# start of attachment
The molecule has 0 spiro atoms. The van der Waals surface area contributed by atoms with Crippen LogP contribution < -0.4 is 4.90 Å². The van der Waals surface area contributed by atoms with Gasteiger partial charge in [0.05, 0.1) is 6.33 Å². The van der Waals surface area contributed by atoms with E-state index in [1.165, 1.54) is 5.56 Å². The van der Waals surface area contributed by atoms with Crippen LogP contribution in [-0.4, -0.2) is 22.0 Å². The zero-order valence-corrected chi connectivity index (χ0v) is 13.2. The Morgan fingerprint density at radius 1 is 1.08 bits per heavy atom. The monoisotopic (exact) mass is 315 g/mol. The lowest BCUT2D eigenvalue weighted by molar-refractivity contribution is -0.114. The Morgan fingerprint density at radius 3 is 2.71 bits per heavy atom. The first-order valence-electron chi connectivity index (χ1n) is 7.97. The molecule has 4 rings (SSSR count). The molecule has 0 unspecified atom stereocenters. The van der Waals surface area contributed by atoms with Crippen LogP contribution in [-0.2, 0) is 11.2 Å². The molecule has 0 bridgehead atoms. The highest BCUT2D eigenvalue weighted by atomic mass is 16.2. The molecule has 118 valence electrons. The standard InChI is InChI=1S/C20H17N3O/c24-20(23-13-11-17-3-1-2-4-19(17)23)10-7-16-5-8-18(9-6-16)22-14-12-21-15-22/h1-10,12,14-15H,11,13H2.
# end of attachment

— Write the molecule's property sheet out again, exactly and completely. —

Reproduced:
The molecule has 0 spiro atoms. The van der Waals surface area contributed by atoms with Crippen LogP contribution < -0.4 is 4.90 Å². The van der Waals surface area contributed by atoms with Gasteiger partial charge in [0.05, 0.1) is 6.33 Å². The van der Waals surface area contributed by atoms with E-state index in [1.165, 1.54) is 5.56 Å². The van der Waals surface area contributed by atoms with Crippen LogP contribution in [-0.4, -0.2) is 22.0 Å². The zero-order valence-corrected chi connectivity index (χ0v) is 13.2. The Morgan fingerprint density at radius 1 is 1.08 bits per heavy atom. The monoisotopic (exact) mass is 315 g/mol. The lowest BCUT2D eigenvalue weighted by molar-refractivity contribution is -0.114. The Morgan fingerprint density at radius 3 is 2.71 bits per heavy atom. The first-order valence-electron chi connectivity index (χ1n) is 7.97. The molecule has 4 rings (SSSR count). The molecule has 0 unspecified atom stereocenters. The van der Waals surface area contributed by atoms with Crippen LogP contribution in [-0.2, 0) is 11.2 Å². The molecule has 0 bridgehead atoms. The highest BCUT2D eigenvalue weighted by atomic mass is 16.2. The molecule has 118 valence electrons. The standard InChI is InChI=1S/C20H17N3O/c24-20(23-13-11-17-3-1-2-4-19(17)23)10-7-16-5-8-18(9-6-16)22-14-12-21-15-22/h1-10,12,14-15H,11,13H2.